Master physicist Werner Heisenberg was one of two things: the mastermind behind the Nazi atomic bomb project, or the hero who intentionally thwarted it.
Werner Heisenberg [wiki] was born in Würzburg, Germany, on December 5, 1901, and from birth, he seemed destined to become a concert pianist. With help from his mother, Anna, Werner was reading sheet music by age 4 and conquering the masterworks on the family's piano by the time he was 15. But Heisenberg's musical aspirations were slowly sabotaged by the family's book collection. His father, Albert, was a professor of Greek at the University of Munich, and Werner took a liking to rummaging through his dad's bookshelves. Before long, the young Heisenberg decided he preferred Archimedes to Mozart, and science replaced music as his passion.
Werner spent plenty of time contemplating the classics, but that wasn't the only trait he inherited from his father. In a novel effort to foster spirit of competition in his children, Albert regularly goaded Werner and his older brother into beating the tar out of each other. And though Heisenberg may have emerged from his eccentric childhood more than a little bruised, he also emerged disciplined, competitive, and blessed with a healthy dose of arrogance. Given his talents, Werner could have had a bright future - if not for the outbreak of World War I.
At some point during those long years leading up to Germany's defeat, and the even longer years of chaos that followed, Heisenberg became disillusioned with all things non-German. He and his peers were understandably anxious to help the nation emerge from the degradation that followed the war, but they also believed Germany was destined to be the strongest force in Europe. So when communist forces from Russia tried to pacify the country, Heisenberg was there, rioting with his friends in the streets.
Despite his political activism, Heisenberg found time to earn a Ph.D. in physics from the University of Munich. (Perhaps taking a cue from his own life, his thesis was on the mathematics of turbulence.) He then went on to study atomic theory, but not in a by-the-book sort of way. Heisenberg always leaned away from classical physics. Instead, his intuition compelled him to question traditional thought. This was evident even in his early work, which focused on how atoms behave in a magnetic field. Classical theory predicted that electrons, neutrons, and protons would follow certain paths as they bailed out of a shattered atom, though most physicists couldn't find a way to verify this claim.
Part of the problem was realizing that nature is a world of chaos, not the smooth and beautiful creature scientists had always imagined. Heisenberg was one of the first to accept this new idea. His early work involved trying to apply mathematics to quanta of energy, an intimidating course of study now known as quantum theory. Although his initial attempts did not successfully prove the chaos of atoms, Heisenberg's intuition was leading him away from traditional physics and closer to a whole new realm of thinking.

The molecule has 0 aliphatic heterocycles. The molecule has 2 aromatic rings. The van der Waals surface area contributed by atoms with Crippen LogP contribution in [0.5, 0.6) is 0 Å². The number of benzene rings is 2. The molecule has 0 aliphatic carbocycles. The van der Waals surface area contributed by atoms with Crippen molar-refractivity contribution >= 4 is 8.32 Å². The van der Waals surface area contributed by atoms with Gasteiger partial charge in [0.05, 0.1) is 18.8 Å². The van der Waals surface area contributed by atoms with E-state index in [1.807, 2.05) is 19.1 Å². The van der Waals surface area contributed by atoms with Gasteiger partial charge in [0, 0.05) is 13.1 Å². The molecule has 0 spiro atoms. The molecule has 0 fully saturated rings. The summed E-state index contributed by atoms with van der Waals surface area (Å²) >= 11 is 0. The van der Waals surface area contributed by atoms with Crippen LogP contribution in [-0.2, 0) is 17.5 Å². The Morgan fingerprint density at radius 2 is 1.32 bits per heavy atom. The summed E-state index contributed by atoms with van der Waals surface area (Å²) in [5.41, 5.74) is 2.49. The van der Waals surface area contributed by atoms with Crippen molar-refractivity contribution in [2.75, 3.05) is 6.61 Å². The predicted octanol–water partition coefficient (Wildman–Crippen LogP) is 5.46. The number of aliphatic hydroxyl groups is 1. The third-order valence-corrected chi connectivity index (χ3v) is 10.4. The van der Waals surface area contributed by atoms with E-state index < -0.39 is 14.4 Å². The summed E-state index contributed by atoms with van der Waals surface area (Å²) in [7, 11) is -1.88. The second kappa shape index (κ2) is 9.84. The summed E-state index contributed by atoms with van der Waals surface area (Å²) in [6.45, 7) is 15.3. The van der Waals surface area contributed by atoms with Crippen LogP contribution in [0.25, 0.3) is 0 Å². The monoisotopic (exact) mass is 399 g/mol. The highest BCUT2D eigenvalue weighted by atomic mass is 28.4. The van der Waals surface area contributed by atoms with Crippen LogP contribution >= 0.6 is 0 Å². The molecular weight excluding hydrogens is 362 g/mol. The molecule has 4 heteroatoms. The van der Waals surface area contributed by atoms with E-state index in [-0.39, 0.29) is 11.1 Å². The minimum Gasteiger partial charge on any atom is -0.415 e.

The Most Important Bout of Hay Fever in History
Throughout the early 1920s, Heisenberg's reputation as a top-notch physicist spread, eventually landing him a dream job as a research associate with Danish science-superhero Niels Bohr in 1924. Bohr had already collected a Nobel Prize two years earlier and established himself as the epicenter of the physics revolution. In fact, he was half-jokingly referred to as the Pope of the field.
Together, Bohr and Heisenberg formed the original odd couple. Heisenberg was quietly stubborn, while Bohr was more of a nerdy antagonist. In fact, Bohr was known to start physics discussions that famously reduced colleagues to tears. But Heisenberg took Bohr's outbursts in stride. Most notably, he proved unflappable when Bohr challenged him to describe how subatomic particles worked mathematically. Because both men knew no one had ever come close to solving the problem, it was the physics equivalent of a double-dog dare. And Heisenberg rose to the occasion.
In May of 1925, Heisenberg came down with what might be the most important attack of hay fever in history. Seeking relief from sneezing, he holed up in Helgoland, a speck of land in the North Sea. While the change of atmosphere may not have cured his allergies, it did get him away from Bohr's pestering. And there, he rewrote the book on physics.
Let's Get Physical
Heisenberg's response to Bohr's atomic challenge ultimately became the cornerstone of quantum physics. After years of questioning the determinism view of the universe that had ruled science for the past two millennia, Heisenberg was finally able to throw a little chaos into the mix. According to classical theory, if you knew exactly what a certain group of atoms was up to at any given instant, you could (with the right equation and enough brainpower to solve it) predict exactly what those atoms would be doing a million years in the future. But Heisenberg tore that idea apart using a complex bit of mathematics called matrix algebra. He proved that even if you know where a particle is, you can't predict where it's going; and if you know where it's going, you no longer know where it is. Ultimately, the precise equations Bohr had challenged Heisenberg to come up with could never be found, and 2,000 years of determinism were suddenly dead.
Heisenberg's new theory was dubbed the Uncertainty Principle [wiki], and physicist despised it. With precision declared impossible, scientists suddenly found themselves stuck expressing outcomes in odds like cheap Vegas bookies. Reason and logic were losing cards in Heisenberg's new game.